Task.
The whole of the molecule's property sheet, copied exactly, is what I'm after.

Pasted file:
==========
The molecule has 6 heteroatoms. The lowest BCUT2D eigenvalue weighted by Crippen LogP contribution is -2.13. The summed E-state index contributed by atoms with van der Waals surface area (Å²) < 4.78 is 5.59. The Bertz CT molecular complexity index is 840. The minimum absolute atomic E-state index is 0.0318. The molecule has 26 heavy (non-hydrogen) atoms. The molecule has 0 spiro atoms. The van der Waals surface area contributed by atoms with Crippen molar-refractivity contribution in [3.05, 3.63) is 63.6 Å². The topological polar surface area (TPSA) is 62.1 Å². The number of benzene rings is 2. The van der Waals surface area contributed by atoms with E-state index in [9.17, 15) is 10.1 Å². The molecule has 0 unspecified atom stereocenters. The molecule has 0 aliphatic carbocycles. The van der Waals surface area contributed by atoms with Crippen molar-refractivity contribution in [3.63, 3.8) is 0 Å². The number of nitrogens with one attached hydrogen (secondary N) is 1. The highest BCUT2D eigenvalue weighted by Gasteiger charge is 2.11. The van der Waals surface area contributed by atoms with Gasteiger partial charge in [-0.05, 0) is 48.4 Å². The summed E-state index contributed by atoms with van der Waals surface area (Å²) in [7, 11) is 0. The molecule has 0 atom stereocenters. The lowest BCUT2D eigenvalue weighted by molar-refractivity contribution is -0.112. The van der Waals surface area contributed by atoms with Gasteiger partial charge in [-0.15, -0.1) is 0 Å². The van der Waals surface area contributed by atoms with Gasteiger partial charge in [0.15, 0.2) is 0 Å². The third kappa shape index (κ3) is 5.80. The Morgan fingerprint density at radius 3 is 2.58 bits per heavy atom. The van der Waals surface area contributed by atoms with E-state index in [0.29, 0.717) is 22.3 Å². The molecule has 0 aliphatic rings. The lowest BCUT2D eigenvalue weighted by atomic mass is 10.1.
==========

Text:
The molecule has 6 heteroatoms. The lowest BCUT2D eigenvalue weighted by Crippen LogP contribution is -2.13. The summed E-state index contributed by atoms with van der Waals surface area (Å²) < 4.78 is 5.59. The Bertz CT molecular complexity index is 840. The minimum absolute atomic E-state index is 0.0318. The molecule has 26 heavy (non-hydrogen) atoms. The molecule has 0 spiro atoms. The van der Waals surface area contributed by atoms with Crippen molar-refractivity contribution in [3.05, 3.63) is 63.6 Å². The topological polar surface area (TPSA) is 62.1 Å². The number of benzene rings is 2. The van der Waals surface area contributed by atoms with E-state index in [9.17, 15) is 10.1 Å². The molecule has 0 unspecified atom stereocenters. The molecule has 0 aliphatic carbocycles. The van der Waals surface area contributed by atoms with Crippen molar-refractivity contribution in [3.63, 3.8) is 0 Å². The number of nitrogens with one attached hydrogen (secondary N) is 1. The highest BCUT2D eigenvalue weighted by Gasteiger charge is 2.11. The van der Waals surface area contributed by atoms with Gasteiger partial charge in [-0.05, 0) is 48.4 Å². The summed E-state index contributed by atoms with van der Waals surface area (Å²) in [7, 11) is 0. The molecule has 0 atom stereocenters. The lowest BCUT2D eigenvalue weighted by molar-refractivity contribution is -0.112. The van der Waals surface area contributed by atoms with Gasteiger partial charge in [-0.15, -0.1) is 0 Å². The van der Waals surface area contributed by atoms with Gasteiger partial charge in [0.15, 0.2) is 0 Å². The third kappa shape index (κ3) is 5.80. The Morgan fingerprint density at radius 3 is 2.58 bits per heavy atom. The van der Waals surface area contributed by atoms with E-state index in [0.29, 0.717) is 22.3 Å². The molecule has 0 aliphatic rings. The lowest BCUT2D eigenvalue weighted by atomic mass is 10.1.